IBM, University of Rhode Island Partner to Improve Academic Research

Social media, cloud computing to help scientists collaborate with others around world

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ARMONK, N.Y. and KINGSTON, R.I., - 18 May 2011: IBM (NYSE: IBM) and the University of Rhode Island today announced they are collaborating to help University researchers use analytics and social networking tools to more easily find funding opportunities; identify collaborators around the world; and locate the latest published research findings in their fields.

The collaborative research effort with IBM and URI's College of Pharmacy is a "First-of-a-Kind" (FOAK) project based on a patented IBM invention aimed at helping academic researchers quickly find the resources they need to better plan, manage and measure the progress of their research projects.  The college, for example, is managing a $42 million federal biomedical science research program, and needs fast, reliable information on scientists and their work.

"This IBM-URI College of Pharmacy project holds promise for accelerating the process of locating research support opportunities, forming winning research teams and efficiently collaborating in the creation of research funding proposals," said Ronald P. Jordan, dean of URI's College of Pharmacy. "The rate of change we are experiencing in scientific discovery and processes, which support academic research, is exponential. This technology gives us the opportunity to not only keep pace, but potentially further advance it, to the advantage of the University and our state. I'm grateful that IBM gave our college a chance to participate in the early stages of developing this work."

Under the collaboration, the IBM and URI teams are working to apply IBM's data analytics, cloud computing technologies, social networking, and optimization software to tap into of URI's knowledge of the academic research experience and develop a solution that can help educational institutions manage their projects in a cost-effective manner that meets their scientific and university-wide goals.

The social media application will provide scientists with their own profile pages, which will allow them to connect easily with collaborators and others with interest in the research.  Once the initial data is entered, the system will "crawl" for information and automatically suggest and download contact information on researchers in the field; recommend potential collaborations; and provide data on grant opportunities and journal publications.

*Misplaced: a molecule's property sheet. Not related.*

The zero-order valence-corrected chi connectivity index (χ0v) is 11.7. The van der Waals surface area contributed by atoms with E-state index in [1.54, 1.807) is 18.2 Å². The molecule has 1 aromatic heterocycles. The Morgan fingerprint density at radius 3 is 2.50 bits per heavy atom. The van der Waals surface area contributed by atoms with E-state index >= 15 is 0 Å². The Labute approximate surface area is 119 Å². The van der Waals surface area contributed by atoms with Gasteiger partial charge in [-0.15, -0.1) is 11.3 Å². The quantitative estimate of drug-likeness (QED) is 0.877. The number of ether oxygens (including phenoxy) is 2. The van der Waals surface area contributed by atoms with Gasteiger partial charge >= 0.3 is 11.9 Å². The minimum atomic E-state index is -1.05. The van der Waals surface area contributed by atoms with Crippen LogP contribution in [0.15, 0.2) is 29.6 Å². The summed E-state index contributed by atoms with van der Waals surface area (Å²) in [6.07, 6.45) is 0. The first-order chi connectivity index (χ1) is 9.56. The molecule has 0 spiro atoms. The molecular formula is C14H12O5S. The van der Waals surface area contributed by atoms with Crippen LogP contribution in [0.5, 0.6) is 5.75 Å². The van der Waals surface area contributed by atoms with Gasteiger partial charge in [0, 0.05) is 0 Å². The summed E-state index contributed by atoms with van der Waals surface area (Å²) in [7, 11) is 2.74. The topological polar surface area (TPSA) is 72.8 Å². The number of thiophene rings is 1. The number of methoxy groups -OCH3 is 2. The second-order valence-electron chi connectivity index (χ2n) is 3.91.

"One of the goals of the URI-IBM project is to use information technology to link researchers with similar specialties to strengthen the bioinformatics focus area at URI and around the state," said Daniel Udwary, URI assistant professor of pharmacy. "You would think that in a small state like Rhode Island, this would be relatively easy. But it can be a very difficult task. Even in our own college, it is difficult for administrators and faculty to be aware of all of the research projects being done."

IBM chose URI for the FOAK project because of a shared commitment to research and innovation.  URI will get the first access to the technology, and IBM will gain knowledge about how it can be advanced by learning how it is used at the University.

"IBM and URI recognize that guiding a research project from start-to-finish is a labor-intensive, time- and resource-consuming process for most universities," said Carl Osipov, chief architect for IBM Academic Research Solutions. "This project will help academic researchers overcome the challenges they face in coordinating and completing their projects.  As more and more data and publications are introduced around the world, it is getting harder and harder to find the specific information that could be of help to a researcher.  This system addresses that growing need."

A range of IBM software technology will be used in the project, including IBM Content Analytics software, which can crawl the Web to discover relevant data from research publications, grant awards, term papers, etc. The information identified will be stored in a data warehouse with the University's data, such as student transcripts, academic expert details and papers, and grant information.  IBM's analytics software will analyze the content and then optimization software will be applied to recommend assignment of resources, such as potential collaborators and student assistants, for research projects. Finally, IBM social networking software, Lotus Connections, will provide an interface and forum to display and exchange information about the potential areas of research interest.

The IBM-URI project is based on a patented IBM inventionU.S. Patent #7516142:  System, Method and  Program Product for Optimizing a Research and Grant Portfolio—which describes a method, system, and program for tracking available grants, available researchers and their skills, as well as available equipment and other materials, and then matches up the people, projects and resources in an ordered and disciplined process.

For more information about IBM's FOAK program, visit:  

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